Who's Doing it?
Says Jayney Goddard, president of the Complementary Medical Association in the U.K.: "People deliberately hurt themselves for a variety of reasons and they may sometimes feel isolated and ashamed of their actions.
"Often self-harm is a way of gaining relief from overwhelming emotions and sometimes the person feels a great sense of release after they have hurt themselves," she adds.
Indeed, it's not unusual for cutters to report that the act of cutting makes them feel "alive," says Levander. "The truth is it makes them feel something and none of us are human beings being cut off from humans too long.
"It's almost difficult for anybody, and even me, to wrap my brain around the concept of purposely using a razor blade on my skin to feel better; it's hard to conceptualize how that would be helpful," Levander adds. "In my experience, I don't think that self-injury makes people feel better, I think that an act of self-injury makes people feel not so bad."
Different Forms of Abuse
Self-harm takes many forms. Eating disorders like anorexia, hair-pulling and burning are some of the conditions that co-exist with cutting. All, say health-care professionals, are ways of gaining control over the body.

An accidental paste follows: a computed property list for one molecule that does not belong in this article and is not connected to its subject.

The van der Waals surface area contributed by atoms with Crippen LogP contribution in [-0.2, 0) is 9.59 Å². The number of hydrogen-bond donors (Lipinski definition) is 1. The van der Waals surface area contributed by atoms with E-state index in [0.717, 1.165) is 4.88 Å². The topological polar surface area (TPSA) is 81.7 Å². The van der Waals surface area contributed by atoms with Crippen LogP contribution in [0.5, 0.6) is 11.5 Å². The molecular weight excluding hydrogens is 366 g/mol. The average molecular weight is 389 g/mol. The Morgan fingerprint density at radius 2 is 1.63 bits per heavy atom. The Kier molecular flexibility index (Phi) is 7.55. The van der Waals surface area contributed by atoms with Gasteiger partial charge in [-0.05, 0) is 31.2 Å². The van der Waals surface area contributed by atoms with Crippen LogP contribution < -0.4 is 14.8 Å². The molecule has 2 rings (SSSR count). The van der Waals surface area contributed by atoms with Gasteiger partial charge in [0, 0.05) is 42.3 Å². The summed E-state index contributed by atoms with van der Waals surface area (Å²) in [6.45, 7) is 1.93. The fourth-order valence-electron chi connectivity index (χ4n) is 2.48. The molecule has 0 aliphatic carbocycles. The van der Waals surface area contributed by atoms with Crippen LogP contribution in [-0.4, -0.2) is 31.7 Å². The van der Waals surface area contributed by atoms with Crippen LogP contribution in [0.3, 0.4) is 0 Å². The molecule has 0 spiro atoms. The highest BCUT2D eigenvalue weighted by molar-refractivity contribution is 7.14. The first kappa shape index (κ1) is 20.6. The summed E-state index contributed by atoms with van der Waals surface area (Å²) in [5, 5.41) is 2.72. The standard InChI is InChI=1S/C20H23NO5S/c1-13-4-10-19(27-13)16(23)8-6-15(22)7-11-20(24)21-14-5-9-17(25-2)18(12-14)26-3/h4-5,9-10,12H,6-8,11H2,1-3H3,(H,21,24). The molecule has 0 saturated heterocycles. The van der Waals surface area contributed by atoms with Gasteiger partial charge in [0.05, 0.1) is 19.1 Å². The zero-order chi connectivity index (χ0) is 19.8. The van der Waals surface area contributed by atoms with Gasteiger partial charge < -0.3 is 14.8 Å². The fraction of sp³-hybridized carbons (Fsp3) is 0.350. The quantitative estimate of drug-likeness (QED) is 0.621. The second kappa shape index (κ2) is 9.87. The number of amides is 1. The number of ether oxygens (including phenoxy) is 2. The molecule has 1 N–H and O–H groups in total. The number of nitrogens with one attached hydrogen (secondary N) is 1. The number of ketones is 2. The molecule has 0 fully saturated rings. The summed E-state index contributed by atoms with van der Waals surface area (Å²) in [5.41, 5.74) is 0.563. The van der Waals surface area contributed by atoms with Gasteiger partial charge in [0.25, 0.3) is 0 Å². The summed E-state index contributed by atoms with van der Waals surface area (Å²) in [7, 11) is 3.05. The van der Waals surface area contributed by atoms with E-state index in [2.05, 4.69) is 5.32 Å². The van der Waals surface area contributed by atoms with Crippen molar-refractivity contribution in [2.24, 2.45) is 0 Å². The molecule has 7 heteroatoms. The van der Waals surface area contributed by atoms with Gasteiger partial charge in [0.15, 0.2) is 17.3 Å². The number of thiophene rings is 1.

The statistics look like this: cutting, 72 percent; self-hitting, 30 percent; hair-pulling, 22 percent; bone breaking, 10 percent and burning, 5 percent.
The majority of self-injurers are women. A 1986 survey compiled this "portrait" of a typical self-injurer: She's in her mid-20s to early 30s and has been hurting herself since her teens. She tends to be middle- or upper-middle class, intelligent, well educated and has a background of physical and/or sexual abuse, or is from a home with at least one alcoholic parent.
Why So Many Women?
Experts believe it's because women internalize anger while men externalize it. It's also possible that because men are socialized to repress emotion, they may have less trouble keeping things inside when overwhelmed by emotion.
In one study of self-injurers, women were likely to be diagnosed as suffering from "transient situational disturbance" while men were more likely to be diagnosed with borderline personality disorder.
What's more, the study found that men who self-injure are taken more seriously by physicians than are women.